Earlier this month, The New York Times reported on a remarkable development in Mexico. In an article titled "Losing Faith in the State, Some Mexican Towns Quietly Break Away" we discover that some municipalities in Mexico are turning to de facto secession in order to put a stop to the rampant drug-cartel violence that has become so problematic:
"Tancítaro represents a quiet but telling trend in Mexico, where a handful of towns and cities are effectively seceding, partly or in whole. These are acts of desperation, revealing the degree to which Mexico's police and politicians are seen as part of the threat.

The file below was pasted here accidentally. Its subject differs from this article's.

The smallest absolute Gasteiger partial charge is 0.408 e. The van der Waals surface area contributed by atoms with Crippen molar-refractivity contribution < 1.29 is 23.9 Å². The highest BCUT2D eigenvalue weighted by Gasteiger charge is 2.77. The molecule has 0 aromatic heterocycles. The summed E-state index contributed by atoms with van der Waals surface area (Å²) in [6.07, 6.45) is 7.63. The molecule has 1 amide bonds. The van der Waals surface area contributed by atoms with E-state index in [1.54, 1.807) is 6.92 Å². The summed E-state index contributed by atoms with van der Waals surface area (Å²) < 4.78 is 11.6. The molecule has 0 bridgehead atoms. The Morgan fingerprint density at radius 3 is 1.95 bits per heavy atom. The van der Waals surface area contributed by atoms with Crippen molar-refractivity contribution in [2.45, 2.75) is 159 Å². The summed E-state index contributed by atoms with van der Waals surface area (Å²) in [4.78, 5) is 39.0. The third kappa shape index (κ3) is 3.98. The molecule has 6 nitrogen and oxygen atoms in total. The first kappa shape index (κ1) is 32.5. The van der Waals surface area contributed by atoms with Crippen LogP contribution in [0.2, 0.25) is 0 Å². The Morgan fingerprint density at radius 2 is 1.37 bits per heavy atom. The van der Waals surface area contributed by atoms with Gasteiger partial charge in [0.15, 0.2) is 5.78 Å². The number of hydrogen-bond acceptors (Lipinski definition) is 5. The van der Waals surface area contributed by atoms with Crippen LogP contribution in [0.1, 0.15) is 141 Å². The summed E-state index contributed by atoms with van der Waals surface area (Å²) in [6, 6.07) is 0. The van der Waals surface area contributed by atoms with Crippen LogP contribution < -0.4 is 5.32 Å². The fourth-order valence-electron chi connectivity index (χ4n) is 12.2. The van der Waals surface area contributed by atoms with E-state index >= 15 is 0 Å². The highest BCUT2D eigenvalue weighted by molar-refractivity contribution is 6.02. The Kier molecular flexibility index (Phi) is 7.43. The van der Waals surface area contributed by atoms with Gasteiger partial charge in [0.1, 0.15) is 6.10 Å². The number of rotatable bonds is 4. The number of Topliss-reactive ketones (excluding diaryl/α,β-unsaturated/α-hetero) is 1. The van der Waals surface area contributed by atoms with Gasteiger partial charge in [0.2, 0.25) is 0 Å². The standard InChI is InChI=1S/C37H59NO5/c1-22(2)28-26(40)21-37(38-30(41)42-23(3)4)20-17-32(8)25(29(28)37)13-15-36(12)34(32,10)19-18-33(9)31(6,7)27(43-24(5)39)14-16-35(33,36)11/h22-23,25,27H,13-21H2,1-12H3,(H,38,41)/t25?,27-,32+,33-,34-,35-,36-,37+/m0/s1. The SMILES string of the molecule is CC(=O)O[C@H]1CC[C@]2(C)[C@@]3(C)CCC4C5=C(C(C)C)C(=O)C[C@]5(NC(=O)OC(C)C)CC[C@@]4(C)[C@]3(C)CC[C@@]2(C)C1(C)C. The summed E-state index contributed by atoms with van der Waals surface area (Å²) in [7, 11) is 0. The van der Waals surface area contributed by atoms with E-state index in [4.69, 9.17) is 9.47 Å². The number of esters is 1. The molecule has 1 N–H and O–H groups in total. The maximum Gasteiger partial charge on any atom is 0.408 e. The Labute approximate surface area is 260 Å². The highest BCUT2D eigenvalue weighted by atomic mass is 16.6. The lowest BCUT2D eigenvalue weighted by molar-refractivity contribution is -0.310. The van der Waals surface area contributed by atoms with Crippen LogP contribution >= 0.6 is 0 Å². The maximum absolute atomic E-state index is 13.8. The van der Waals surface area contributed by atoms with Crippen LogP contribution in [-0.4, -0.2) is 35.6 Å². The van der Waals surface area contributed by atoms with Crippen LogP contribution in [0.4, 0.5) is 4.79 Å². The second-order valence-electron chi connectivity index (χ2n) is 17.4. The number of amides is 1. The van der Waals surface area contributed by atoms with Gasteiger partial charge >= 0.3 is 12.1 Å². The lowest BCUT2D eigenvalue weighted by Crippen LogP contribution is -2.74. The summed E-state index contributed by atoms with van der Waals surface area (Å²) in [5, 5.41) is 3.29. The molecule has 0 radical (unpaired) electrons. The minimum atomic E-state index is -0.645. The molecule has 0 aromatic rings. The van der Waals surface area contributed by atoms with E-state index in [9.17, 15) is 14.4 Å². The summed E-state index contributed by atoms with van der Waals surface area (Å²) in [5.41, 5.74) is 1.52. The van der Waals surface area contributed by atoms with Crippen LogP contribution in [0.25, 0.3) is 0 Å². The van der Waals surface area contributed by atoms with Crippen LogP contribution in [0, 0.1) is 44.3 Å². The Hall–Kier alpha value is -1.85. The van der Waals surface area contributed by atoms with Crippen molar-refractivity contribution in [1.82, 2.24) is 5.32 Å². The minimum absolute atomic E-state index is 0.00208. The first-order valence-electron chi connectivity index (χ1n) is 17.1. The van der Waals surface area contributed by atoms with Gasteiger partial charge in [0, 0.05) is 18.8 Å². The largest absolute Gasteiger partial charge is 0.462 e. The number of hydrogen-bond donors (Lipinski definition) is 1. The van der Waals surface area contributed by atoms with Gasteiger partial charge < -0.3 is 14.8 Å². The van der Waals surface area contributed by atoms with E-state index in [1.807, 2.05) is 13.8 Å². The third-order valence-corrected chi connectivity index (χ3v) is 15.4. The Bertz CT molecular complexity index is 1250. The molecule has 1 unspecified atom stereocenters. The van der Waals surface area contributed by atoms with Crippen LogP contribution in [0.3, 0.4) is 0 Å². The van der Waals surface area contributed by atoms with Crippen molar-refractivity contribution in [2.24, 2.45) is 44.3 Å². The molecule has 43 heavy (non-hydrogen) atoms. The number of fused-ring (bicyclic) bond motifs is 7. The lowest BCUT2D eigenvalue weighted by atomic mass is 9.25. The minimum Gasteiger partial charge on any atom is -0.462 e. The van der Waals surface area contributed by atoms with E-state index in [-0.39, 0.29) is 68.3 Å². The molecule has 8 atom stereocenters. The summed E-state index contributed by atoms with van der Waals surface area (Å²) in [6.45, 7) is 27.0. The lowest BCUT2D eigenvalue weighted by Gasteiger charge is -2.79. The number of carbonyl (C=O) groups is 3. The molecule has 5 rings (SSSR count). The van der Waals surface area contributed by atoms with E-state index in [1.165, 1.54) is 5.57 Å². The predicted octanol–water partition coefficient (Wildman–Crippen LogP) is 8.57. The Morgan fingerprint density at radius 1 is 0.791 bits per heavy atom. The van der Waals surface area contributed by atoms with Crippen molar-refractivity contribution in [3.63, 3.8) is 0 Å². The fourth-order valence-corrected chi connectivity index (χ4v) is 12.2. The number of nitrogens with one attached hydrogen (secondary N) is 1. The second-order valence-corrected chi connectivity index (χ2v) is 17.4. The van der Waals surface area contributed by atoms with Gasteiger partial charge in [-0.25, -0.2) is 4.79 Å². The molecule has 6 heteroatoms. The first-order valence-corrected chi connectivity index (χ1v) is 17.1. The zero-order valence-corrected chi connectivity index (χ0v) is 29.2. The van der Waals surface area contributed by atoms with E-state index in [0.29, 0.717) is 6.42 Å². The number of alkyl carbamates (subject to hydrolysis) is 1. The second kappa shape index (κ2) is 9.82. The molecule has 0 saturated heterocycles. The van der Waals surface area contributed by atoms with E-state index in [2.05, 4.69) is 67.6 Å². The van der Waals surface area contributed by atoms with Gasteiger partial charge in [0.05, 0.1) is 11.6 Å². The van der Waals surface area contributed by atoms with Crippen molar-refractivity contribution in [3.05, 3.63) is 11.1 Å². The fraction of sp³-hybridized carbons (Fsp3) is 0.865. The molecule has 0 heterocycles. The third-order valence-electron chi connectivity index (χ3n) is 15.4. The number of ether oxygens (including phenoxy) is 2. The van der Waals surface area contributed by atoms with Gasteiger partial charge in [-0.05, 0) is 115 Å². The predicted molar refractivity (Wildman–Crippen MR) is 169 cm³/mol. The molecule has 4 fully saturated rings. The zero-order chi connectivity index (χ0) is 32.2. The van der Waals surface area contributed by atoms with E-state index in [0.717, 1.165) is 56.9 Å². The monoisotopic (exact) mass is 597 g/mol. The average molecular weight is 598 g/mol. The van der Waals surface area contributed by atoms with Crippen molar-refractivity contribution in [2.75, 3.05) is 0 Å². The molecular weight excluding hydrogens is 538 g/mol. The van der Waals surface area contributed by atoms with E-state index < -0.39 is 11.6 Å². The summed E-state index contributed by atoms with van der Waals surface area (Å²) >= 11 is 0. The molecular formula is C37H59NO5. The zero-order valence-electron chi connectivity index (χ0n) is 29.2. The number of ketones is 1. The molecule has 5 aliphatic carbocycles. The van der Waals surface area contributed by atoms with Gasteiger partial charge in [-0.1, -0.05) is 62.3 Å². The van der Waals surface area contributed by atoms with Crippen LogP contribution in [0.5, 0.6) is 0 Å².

Visit three such enclaves — Tancítaro; Monterrey, a rich commercial city; and Ciudad Nezahualcóyotl, just outside the capital — and you will find a pattern. Each is a haven of relative safety amid violence, suggesting that their diagnosis of the problem was correct."
But why have these areas become safer?
All three of these areas are dealing with the problem of organized crime and corruption in slightly different ways. But all of the solutions involve working around the established political systems.
In the cases of Tancítaro and Monterrey, private owners stepped in to provide security in places where crime had run out of control: